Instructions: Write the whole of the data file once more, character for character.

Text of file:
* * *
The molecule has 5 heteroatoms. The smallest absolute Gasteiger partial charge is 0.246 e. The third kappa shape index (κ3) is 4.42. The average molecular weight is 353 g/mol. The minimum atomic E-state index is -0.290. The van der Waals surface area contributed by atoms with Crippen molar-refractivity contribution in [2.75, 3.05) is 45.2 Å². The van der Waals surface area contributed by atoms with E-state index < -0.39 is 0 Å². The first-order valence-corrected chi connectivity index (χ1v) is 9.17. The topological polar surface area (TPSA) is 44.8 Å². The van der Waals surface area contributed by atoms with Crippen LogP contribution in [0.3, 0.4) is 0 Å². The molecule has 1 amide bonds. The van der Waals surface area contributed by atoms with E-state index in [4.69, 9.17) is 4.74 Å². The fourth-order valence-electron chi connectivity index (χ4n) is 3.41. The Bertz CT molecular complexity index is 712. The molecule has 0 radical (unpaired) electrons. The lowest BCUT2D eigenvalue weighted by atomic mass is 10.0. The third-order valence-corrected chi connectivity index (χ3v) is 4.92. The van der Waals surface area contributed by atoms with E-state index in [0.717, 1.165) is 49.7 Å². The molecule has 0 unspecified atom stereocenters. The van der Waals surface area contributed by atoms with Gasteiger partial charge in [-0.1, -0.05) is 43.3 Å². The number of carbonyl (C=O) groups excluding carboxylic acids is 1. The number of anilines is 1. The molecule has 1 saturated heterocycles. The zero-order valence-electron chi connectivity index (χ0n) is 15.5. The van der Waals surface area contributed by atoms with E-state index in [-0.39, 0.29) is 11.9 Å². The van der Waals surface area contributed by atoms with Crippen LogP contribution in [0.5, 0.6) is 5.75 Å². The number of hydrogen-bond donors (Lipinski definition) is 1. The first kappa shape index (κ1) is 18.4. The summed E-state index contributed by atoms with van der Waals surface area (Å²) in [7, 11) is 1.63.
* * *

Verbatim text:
The molecule has 5 heteroatoms. The smallest absolute Gasteiger partial charge is 0.246 e. The third kappa shape index (κ3) is 4.42. The average molecular weight is 353 g/mol. The minimum atomic E-state index is -0.290. The van der Waals surface area contributed by atoms with Crippen molar-refractivity contribution in [2.75, 3.05) is 45.2 Å². The van der Waals surface area contributed by atoms with E-state index < -0.39 is 0 Å². The first-order valence-corrected chi connectivity index (χ1v) is 9.17. The topological polar surface area (TPSA) is 44.8 Å². The van der Waals surface area contributed by atoms with Crippen LogP contribution in [0.3, 0.4) is 0 Å². The molecule has 1 amide bonds. The van der Waals surface area contributed by atoms with E-state index in [4.69, 9.17) is 4.74 Å². The fourth-order valence-electron chi connectivity index (χ4n) is 3.41. The Bertz CT molecular complexity index is 712. The molecule has 0 radical (unpaired) electrons. The lowest BCUT2D eigenvalue weighted by atomic mass is 10.0. The third-order valence-corrected chi connectivity index (χ3v) is 4.92. The van der Waals surface area contributed by atoms with E-state index in [0.717, 1.165) is 49.7 Å². The molecule has 0 unspecified atom stereocenters. The van der Waals surface area contributed by atoms with Gasteiger partial charge in [-0.1, -0.05) is 43.3 Å². The number of carbonyl (C=O) groups excluding carboxylic acids is 1. The number of anilines is 1. The molecule has 1 saturated heterocycles. The zero-order valence-electron chi connectivity index (χ0n) is 15.5. The van der Waals surface area contributed by atoms with E-state index in [-0.39, 0.29) is 11.9 Å². The van der Waals surface area contributed by atoms with Crippen LogP contribution in [0.5, 0.6) is 5.75 Å². The number of hydrogen-bond donors (Lipinski definition) is 1. The first kappa shape index (κ1) is 18.4. The summed E-state index contributed by atoms with van der Waals surface area (Å²) in [7, 11) is 1.63.